Entrepreneur With Autism of the Month

Silence in Autism: The Struggles of Being Non-verbal

December 9, 2017



A parent of a typically growing child will almost always know what’s going on inside of their kiddo based on external signs including communication through the eyes, verbal language, and through common body language gestures.  Most children always press their emotions to adults, in some manner, be it happiness, sadness, anger, stress, or hurt. By doing so, they are able to get some validation or help in order to proceed with their day. But what happens when the child is non-verbal AND has autism?

For families who live the spectrum experience, you are well-aware of the obstacles that come with autism alone.  Adding the “non-verbal” piece exponentially complicates life for the child as well as their surrounding support system.  Let’s take a look at how both being non-verbal AND having autism can affect children across the lifespan:



At this stage of life, children are uncontainable when it comes to their language development.  Toddlers are constantly bombarding mommy or daddy with their newfound knowledge with short phrases such as, “Wanna go to store!”, “Brother’s mean.”, “No, no nap!”, “I got an ouchy!” or “I’m hungry”.  The word combinations are endless and are roughly stitched together by the child to describe all of their wants and needs.  For children who live with non-verbal autism, it almost seems like they haven’t even left infancy.  Crying or yelling is the only source of communication that gets them immediate results like food, medicine, toys, blankets, or just loving attention.



When kids start attending school, they start to form relationships outside of their home, to learn basic academics (i.e. handwriting, math, English, etc.), and to understand socially appropriate behavior for their age group.  Language ability heavily influences this part of life, including playing games, answering questions in class, presenting an assignment, telling parents about their day, and so on.  Children with non-verbal autism lag behind before even stepping into a school.  Reciprocal friendships with other children seem to be an impossible task resulting in delayed social growth compared with their peers.


In just a few years, elementary school children who are non-verbal age into middle school and high school.  Teenagers take academics to a whole new level in preparation for college courses.  Some are learning how to drive a car, taking on part-time jobs, and participating in afterschool sports.  While their classmates excel, teens with non-verbal autism are most likely attending alternative programs that are still focusing on basic grammar structure.


The college years come and go…and in the case of adults with non-verbal autism may seem like the opportunity to attend is unattainable.  This includes any chances of having a career, moving out, getting married, or having a family of their own.  Parents are still concerned about whether or not their child can complete basic daily living tasks at home.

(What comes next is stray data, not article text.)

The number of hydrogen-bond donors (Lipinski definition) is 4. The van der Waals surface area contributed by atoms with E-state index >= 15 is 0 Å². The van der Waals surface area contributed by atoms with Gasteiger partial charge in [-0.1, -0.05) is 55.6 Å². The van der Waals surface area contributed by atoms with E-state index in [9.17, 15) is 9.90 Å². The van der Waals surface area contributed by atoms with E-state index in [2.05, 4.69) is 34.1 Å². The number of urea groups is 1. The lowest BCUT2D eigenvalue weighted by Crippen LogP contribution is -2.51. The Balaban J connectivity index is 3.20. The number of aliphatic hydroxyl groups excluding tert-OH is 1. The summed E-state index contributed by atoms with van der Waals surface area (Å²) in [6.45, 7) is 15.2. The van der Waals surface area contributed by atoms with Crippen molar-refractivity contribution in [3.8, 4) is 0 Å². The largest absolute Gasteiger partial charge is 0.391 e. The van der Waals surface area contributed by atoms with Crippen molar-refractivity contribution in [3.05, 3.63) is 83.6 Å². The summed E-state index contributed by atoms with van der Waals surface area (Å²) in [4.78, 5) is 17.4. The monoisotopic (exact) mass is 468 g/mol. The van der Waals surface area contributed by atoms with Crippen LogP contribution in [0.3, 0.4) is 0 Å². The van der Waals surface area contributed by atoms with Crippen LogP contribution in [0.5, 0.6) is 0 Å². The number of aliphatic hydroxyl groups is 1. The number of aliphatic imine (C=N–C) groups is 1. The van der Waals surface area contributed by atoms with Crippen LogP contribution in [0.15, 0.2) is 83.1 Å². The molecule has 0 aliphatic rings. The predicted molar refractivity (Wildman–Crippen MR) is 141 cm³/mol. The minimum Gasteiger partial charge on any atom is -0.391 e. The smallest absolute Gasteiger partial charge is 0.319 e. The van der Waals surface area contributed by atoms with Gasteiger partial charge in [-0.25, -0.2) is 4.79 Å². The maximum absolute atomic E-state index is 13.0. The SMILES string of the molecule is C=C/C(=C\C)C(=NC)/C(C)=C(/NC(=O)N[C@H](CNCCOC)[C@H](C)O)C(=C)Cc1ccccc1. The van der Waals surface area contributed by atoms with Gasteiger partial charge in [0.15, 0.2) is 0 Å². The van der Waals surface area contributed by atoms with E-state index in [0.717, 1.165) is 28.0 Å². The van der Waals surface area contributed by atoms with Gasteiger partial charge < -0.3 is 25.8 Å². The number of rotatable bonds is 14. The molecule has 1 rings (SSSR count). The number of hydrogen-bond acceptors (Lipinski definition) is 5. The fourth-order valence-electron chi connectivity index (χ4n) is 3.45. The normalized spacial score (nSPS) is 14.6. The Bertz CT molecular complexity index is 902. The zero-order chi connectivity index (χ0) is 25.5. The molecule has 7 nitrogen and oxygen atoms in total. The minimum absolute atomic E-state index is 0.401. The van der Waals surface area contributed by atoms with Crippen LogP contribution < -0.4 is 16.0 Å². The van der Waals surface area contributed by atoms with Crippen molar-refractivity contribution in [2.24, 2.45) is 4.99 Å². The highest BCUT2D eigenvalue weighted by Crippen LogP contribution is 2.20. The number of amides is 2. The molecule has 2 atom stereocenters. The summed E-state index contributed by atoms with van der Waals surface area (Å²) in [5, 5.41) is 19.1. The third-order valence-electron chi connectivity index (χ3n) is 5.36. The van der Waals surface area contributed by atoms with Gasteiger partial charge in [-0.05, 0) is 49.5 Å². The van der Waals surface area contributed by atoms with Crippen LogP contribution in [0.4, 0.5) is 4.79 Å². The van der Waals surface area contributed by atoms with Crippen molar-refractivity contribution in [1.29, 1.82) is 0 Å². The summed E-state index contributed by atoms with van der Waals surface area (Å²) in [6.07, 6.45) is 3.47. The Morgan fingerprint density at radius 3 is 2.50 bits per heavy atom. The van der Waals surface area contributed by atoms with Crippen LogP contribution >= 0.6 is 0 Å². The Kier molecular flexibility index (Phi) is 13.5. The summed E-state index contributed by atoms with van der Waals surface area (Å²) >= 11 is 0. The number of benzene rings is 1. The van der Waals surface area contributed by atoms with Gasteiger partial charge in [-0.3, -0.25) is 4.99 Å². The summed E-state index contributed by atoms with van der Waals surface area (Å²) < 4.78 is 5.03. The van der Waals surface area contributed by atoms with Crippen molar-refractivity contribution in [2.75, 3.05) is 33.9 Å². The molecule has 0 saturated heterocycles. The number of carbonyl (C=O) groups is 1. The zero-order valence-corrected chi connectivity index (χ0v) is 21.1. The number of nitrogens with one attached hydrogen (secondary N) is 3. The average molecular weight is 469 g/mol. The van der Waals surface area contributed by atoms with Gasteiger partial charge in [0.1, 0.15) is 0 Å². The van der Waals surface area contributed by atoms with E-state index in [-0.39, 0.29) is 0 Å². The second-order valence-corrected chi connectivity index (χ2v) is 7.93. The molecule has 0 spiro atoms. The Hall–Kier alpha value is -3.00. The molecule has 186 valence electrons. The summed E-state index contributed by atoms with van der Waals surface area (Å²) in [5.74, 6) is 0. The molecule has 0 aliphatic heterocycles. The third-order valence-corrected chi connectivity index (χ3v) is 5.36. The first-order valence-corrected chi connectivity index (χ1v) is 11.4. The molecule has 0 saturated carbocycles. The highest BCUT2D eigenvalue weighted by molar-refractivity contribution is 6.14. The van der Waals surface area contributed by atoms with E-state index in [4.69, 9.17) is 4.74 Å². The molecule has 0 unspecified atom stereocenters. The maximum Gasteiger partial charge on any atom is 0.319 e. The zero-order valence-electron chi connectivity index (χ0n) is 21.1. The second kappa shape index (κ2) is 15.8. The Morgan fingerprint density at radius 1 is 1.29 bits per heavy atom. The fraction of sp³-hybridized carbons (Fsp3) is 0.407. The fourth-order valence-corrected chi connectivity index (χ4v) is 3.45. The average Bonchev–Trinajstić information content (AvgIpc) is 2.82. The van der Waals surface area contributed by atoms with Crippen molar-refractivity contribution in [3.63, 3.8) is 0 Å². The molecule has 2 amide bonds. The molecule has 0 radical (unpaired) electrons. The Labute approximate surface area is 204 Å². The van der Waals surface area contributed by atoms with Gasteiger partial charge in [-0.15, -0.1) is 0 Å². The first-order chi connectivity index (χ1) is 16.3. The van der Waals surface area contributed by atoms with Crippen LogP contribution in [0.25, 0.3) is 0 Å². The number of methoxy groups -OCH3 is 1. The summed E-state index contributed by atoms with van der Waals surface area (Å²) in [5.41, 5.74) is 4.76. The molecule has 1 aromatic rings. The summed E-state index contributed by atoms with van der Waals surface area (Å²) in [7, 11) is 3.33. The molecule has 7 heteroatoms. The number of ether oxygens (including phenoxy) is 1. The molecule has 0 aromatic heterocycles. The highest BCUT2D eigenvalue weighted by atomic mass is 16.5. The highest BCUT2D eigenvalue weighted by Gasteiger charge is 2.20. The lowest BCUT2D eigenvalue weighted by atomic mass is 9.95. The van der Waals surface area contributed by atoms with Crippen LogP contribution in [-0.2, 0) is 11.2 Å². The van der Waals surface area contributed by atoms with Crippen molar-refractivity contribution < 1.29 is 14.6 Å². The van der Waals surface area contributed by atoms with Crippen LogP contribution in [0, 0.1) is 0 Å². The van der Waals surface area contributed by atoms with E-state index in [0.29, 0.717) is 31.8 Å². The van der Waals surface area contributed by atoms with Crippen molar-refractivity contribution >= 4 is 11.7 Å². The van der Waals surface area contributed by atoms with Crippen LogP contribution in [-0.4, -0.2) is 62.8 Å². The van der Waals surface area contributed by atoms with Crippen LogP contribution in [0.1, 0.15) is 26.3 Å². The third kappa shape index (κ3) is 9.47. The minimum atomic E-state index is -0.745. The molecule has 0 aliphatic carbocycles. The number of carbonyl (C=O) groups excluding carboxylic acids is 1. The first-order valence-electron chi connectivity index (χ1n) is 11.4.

For many years, there has been one underlying assumptions: that children with autism who are non-verbal have a very slim to non-existent chance of acquiring language skills.  With the flood of research and the access to clinical resources, we find the opposite to be true.  Back in 2013, AutismSpeaks reported on a study conducted by the Center for Autism and Related Disorders located in Baltimore.  In short, the study concluded that non-verbal children with autism could acquire language skills past the age of 4 (from a sample of over 500 children). 1


Researchers from numerous foundations and centers for autism around the country emphasize the importance of parents or guardians seeking out early intervention services.  According to the National Institute on Deafness and Other Communication Disorders (NIDCD) regarding young children with autism, “improving speech and language skills is a realistic goal of treatment. Parents and caregivers can increase a child’s chance of reaching this goal by paying attention to his or her language development early on. Just as toddlers learn to crawl before they walk, children first develop pre-language skills before they begin to use words. These skills include using eye contact, gestures, body movements, imitation, and babbling and other vocalizations to help them communicate.” 2

For parents or guardians of young children with non-verbal autism, language acquisition is possible and could be life-changing! Advocate for your child and their learning potential by observing the details and seeking help early.



Given increasing recognition and the prevalence of non-verbal autism, realize that you are not alone.  So many other parents and caregivers are trying their best at helping their children who struggle with communicating on a day-to-day basis.  Like you, they are scared, tired, and overwhelmed.  Stay proactive and explore every resource you can get your hands on.  Remember that your child’s fate is not set and that latest research shows that they can learn language skills. You are at the forefront of your child’s care, and you are tasked with the opportunity to completely reshape their life for the better.

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Niam Jain, a teenager with an extraordinary talent to express himself through paintings. Jain has autism and limited speech. To view his paintings and shop click here


© 2017 by Adarius 4 Autism. All Rights Reserved. Proudly created by Scott Maier.

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